DETROIT -- It's a buyer's market for car shoppers, with good deals expected to last at least another month as automakers continue to match Toyota discounts that lured thousands of buyers in March.
Seeking to repair the damage from a series of safety recalls, Toyota Motor Corp. offered unprecedented incentives last month, including low-interest financing and free maintenance for returning customers.
The deals worked so well that Toyota's U.S. sales jumped 41 percent and the automaker sold just 1,683 fewer cars than General Motors Co., the closest it has ever come to overtaking GM in monthly sales, according to auto research site Edmunds.com.
GM and other automakers matched the deals, boosting the industry's sales by 24 percent compared to the same month a year earlier, according to figures released Thursday and compiled by AutoData Corp.
Incentives were the main factor for Jason Lopez, 26, a Toys R Us manager from Brooklyn, N.Y. City, who bought a 2010 Camry last month after his mother told him about the deals. Lopez spent about an hour researching which cars were affected by the recalls but he trusted Toyota's reputation.
"I know it's safe," he said. Lopez paid $20,800 for the car, which was listed at $23,115.
Industry incentives averaged $2,742 per vehicle last month, according to Edmunds.com. That was down $423 from record-high levels a year earlier, when the economy was faltering and automakers saw one of the worst sales months in nearly 30 years. Incentives this March rose $100 from February.
The big change last month was Toyota, which normally limits sales promotions but resorted to them after recalls of more than 8 million vehicles worldwide for problems involving brakes and accelerator pedals.
Toyota's incentives hit $2,256 per vehicle, their highest level ever, up nearly $700 from the year before. Toyota's incentives averaged $1,700 before the crisis began last fall, said Jesse Toprak of auto pricing site TrueCar.com.
Toyota is offering current owners interest-free financing for 60 months on the popular Camry sedan. On a base model with automatic transmission that costs $21,395, the financing would save a buyer $3,722 compared with the average new-car interest rate of 6.5 percent.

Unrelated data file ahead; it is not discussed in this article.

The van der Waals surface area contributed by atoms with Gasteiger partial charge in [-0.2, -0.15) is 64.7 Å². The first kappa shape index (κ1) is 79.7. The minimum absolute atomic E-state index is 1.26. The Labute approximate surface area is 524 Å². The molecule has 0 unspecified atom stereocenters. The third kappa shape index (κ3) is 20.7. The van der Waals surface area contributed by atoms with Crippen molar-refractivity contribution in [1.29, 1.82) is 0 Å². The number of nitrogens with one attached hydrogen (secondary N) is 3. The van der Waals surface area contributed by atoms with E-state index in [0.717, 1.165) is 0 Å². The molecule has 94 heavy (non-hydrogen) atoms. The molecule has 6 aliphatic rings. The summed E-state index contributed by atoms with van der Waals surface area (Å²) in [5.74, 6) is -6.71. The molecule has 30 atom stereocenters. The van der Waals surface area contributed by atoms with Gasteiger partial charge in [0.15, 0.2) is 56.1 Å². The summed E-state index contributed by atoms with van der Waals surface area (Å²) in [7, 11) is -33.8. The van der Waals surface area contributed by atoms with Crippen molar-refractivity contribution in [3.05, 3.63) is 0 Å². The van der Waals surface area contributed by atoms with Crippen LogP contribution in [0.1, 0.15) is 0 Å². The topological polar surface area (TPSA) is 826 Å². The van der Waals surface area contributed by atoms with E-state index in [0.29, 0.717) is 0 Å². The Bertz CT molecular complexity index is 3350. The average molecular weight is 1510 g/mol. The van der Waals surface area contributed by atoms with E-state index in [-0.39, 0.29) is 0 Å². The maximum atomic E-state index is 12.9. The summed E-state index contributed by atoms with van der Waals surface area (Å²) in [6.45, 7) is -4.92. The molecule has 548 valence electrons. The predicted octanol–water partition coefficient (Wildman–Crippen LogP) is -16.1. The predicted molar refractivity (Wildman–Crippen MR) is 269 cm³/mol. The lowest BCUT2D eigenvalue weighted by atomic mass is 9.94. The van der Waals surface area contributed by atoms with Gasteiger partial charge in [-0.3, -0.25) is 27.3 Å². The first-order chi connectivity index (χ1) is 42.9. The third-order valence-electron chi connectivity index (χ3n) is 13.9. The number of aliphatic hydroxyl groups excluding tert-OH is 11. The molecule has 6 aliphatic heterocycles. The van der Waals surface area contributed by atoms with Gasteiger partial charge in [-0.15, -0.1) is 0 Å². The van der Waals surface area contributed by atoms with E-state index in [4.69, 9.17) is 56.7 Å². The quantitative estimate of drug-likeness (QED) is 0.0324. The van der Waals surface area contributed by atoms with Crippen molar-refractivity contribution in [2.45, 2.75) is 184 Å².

Leasing may be April's incentive battleground. Honda recently added a $250 per month lease on an Accord with nothing down. Toyota is offering $169 per month on Camrys for three years with $1,999 down.
Toprak said the sweet lease deals are likely to continue for many months because automakers have access to inexpensive money. High demand for used cars also has driven up resale values, so automakers can afford better deals.
Toyota's incentives are scheduled to run through Monday, but Don Esmond, senior vice president of automotive operations at Toyota Motor Sales USA, said that some are likely to extend beyond that date. Toyota executives will evaluate market conditions over the weekend and decide.
"We needed a little bit of a kickstart to get the market in our direction," he said. "We're not going to walk away from our customers."
Toyota also continues to face lingering questions about its safety record.
Honda Motor Co. already has matched Toyota's incentives through May 3, so automakers will be forced to compete through April. And new deals are in the works. Ford Motor Co. plans to announce a program next week that will offer cash to switch to a Ford.
Eventually, however, incentives will drop because automakers are limiting production more than they used to so they don't have large inventories to get rid of, according to Jessica Caldwell, an industry analyst for Edmunds.com. That could lead to lower sales because consumers have been trained to wait for deals.
The flurry of incentives has made it tough for automakers to gauge the strength of the industry's recovery. Sales rose 15.5 percent in the first three months of this year, but some of that was due to heavy fleet sales, which are less profitable for automakers. Ford's chief economist, Ellen Hughes-Cromwick, said the industry is on track for sales of 11.5 million new vehicles this year, one million more than 2009, but far below the 17 million sold five years ago.
Toyota's recovery is tenuous, too. James Bell, an analyst with auto pricing company Kelley Blue Book, said Toyota can successfully attract bargain-hunters and loyalists. But other buyers who might have considered Toyota are now looking at a variety of brands.
"The elephant in the room for Toyota is what happens after this incentive ends," he said.
GM reported a 21 percent jump in new vehicles sales for the month. Without the four brands GM is shedding -- Pontiac, Saab, Hummer and Saturn -- Toyota would have beaten GM for the month. Ford's sales climbed nearly 40 percent on strong demand for the Fusion and Taurus sedans, while Honda's rose 23 percent.
GM, however, recaptured the top spot from Ford, which outsold GM in February.
Sales at Subaru shot up 46 percent, while Nissan Motor Co.'s sales rose 43 percent. Hyundai Motor Co.'s sales rose 15 percent.
Chrysler Group LLC, which has few new products, continued to struggle, with sales down 8 percent.
Associated Press writers Tom Krisher and Emily Fredrix contributed to this report.